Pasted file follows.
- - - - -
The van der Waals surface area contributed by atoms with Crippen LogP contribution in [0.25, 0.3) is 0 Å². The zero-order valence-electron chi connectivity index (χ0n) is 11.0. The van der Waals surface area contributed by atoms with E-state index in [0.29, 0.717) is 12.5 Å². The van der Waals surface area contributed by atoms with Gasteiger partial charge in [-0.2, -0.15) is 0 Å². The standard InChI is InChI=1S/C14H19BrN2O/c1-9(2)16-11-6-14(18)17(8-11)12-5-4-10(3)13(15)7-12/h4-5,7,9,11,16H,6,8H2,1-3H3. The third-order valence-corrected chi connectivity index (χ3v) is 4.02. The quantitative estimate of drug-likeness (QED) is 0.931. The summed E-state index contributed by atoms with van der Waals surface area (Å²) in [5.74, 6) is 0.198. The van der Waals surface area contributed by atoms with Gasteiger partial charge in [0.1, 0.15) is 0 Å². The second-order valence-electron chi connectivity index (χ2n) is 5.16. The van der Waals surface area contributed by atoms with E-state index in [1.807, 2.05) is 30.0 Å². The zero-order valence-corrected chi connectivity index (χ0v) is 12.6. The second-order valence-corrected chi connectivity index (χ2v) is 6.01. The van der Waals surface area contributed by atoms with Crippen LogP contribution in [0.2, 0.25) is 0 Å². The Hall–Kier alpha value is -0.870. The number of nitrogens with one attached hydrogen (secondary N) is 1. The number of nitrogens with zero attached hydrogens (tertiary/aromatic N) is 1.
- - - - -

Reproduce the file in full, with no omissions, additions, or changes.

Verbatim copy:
The van der Waals surface area contributed by atoms with Crippen LogP contribution in [0.25, 0.3) is 0 Å². The zero-order valence-electron chi connectivity index (χ0n) is 11.0. The van der Waals surface area contributed by atoms with E-state index in [0.29, 0.717) is 12.5 Å². The van der Waals surface area contributed by atoms with Gasteiger partial charge in [-0.2, -0.15) is 0 Å². The standard InChI is InChI=1S/C14H19BrN2O/c1-9(2)16-11-6-14(18)17(8-11)12-5-4-10(3)13(15)7-12/h4-5,7,9,11,16H,6,8H2,1-3H3. The third-order valence-corrected chi connectivity index (χ3v) is 4.02. The quantitative estimate of drug-likeness (QED) is 0.931. The summed E-state index contributed by atoms with van der Waals surface area (Å²) in [5.74, 6) is 0.198. The van der Waals surface area contributed by atoms with Gasteiger partial charge in [0.1, 0.15) is 0 Å². The second-order valence-electron chi connectivity index (χ2n) is 5.16. The van der Waals surface area contributed by atoms with E-state index in [1.807, 2.05) is 30.0 Å². The zero-order valence-corrected chi connectivity index (χ0v) is 12.6. The second-order valence-corrected chi connectivity index (χ2v) is 6.01. The van der Waals surface area contributed by atoms with Crippen LogP contribution in [0.2, 0.25) is 0 Å². The Hall–Kier alpha value is -0.870. The number of nitrogens with one attached hydrogen (secondary N) is 1. The number of nitrogens with zero attached hydrogens (tertiary/aromatic N) is 1.